• Solving real-time problems: When necessary, additional staff members came to the conference room to help solve real-time patient situations; sometimes, program leaders dispatched a "swat" team to look into the issue and return with information about the source of delays. Staff members could propose a solution and then try it on a limited basis (e.g., for the next five patients or for the afternoon).
    • Increased staffing: The hospital increased staffing during this week to allow staff to participate and promote the ability to experiment with solutions; for example, after someone proposed the concept of placing an admissions nurse in the ED, the team allocated a nurse to serve in this role the following day.
    • Tracking ideas: Discussion leaders wrote proposed solutions and other ideas on flip-chart paper hung around the room. This process helped in tracking ideas and implementing process improvements.
    • Debriefs: The team held debriefs twice daily (at 10 a.m. and 4 p.m.) to review progress on the experiments, obtain feedback, and make adjustments if necessary.
  • Adoption of new ideas: Participants came up with more than 100 ideas during the week, many of which were tested on a limited-time basis. Those deemed successful were instituted permanently.

Resources Used and Skills Needed

  • Staffing: Development and implementation of the program required no new staff.
  • Costs: Approximately $1,100 was spent on food, T-shirts, balloons, and other items distributed during the Kaizen blitz week.
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Funding Sources

Western Pennsylvania Hospital, Forbes Regional Campus
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Tools and Other Resources

Many books exist on the Toyota Lean Production System and the Kaizen blitz strategy. Examples include:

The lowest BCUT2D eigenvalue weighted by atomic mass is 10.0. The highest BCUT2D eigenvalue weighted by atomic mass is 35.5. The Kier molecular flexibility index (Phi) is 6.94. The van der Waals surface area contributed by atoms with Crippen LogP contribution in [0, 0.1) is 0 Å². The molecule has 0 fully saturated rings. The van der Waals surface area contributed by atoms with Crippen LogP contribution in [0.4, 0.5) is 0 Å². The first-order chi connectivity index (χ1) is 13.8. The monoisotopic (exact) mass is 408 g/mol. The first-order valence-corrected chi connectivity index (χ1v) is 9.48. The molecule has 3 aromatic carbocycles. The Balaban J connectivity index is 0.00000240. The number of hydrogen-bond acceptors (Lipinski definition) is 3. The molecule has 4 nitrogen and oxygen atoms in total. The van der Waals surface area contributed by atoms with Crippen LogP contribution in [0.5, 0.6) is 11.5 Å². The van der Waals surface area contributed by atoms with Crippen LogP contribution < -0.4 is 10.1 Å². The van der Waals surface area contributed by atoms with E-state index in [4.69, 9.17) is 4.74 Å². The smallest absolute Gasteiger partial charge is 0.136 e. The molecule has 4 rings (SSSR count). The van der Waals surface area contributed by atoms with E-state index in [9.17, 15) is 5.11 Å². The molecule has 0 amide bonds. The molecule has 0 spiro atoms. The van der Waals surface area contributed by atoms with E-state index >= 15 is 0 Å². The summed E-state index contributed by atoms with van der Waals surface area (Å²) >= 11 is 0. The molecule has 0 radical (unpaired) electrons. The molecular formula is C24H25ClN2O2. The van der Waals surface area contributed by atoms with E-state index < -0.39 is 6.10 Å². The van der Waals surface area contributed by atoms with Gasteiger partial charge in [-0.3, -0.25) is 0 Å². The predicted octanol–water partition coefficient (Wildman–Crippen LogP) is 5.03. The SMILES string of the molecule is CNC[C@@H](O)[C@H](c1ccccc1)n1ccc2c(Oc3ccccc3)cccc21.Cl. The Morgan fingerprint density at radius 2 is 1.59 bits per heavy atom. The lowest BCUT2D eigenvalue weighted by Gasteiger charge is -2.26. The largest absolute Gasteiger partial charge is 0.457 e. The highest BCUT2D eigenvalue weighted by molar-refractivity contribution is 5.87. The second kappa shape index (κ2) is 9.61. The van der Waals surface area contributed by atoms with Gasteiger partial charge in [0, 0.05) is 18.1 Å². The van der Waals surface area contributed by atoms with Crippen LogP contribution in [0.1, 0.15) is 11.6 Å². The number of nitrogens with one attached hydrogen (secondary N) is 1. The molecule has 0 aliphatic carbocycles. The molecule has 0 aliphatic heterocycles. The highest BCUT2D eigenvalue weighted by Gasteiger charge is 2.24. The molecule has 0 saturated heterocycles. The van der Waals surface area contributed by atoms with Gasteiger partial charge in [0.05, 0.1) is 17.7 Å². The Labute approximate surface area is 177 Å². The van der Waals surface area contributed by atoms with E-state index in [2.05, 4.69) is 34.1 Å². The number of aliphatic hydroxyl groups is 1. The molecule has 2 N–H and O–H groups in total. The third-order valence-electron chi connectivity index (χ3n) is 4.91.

• Laraia AC, Moody PE, Hall RW. The Kaizen blitz: accelerating breakthroughs in productivity and performance. Washington, DC: National Association of Manufacturers; 1999.
  • Dailey KW. The Kaizen pocket handbook. Grand Blanc, MI: DW Publishing Company; 2005.
  • Alukal G, Manos A. Lean Kaizen: a simplified approach to process improvements. Milwaukee, WI: ASQ Quality Press; 2006.

Adoption Considerations

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Getting Started with This Innovation

  • Pursue real-time problem-solving: Asking staff members to solve problems as they experience them is often more efficient, compelling, and successful than designing strategies after an analysis of retrospective data.
  • Run a Kaizen blitz round-the-clock: Ideally, the Kaizen blitz should be run around the clock and on weekends to address problems that arise on night and weekend shifts.
  • Generate ideas internally: Best practices can be informative but not necessarily applicable to a particular institutional environment. In addition, generating ideas internally helps facilitate staff buy-in to the proposed process change(s).

Sustaining This Innovation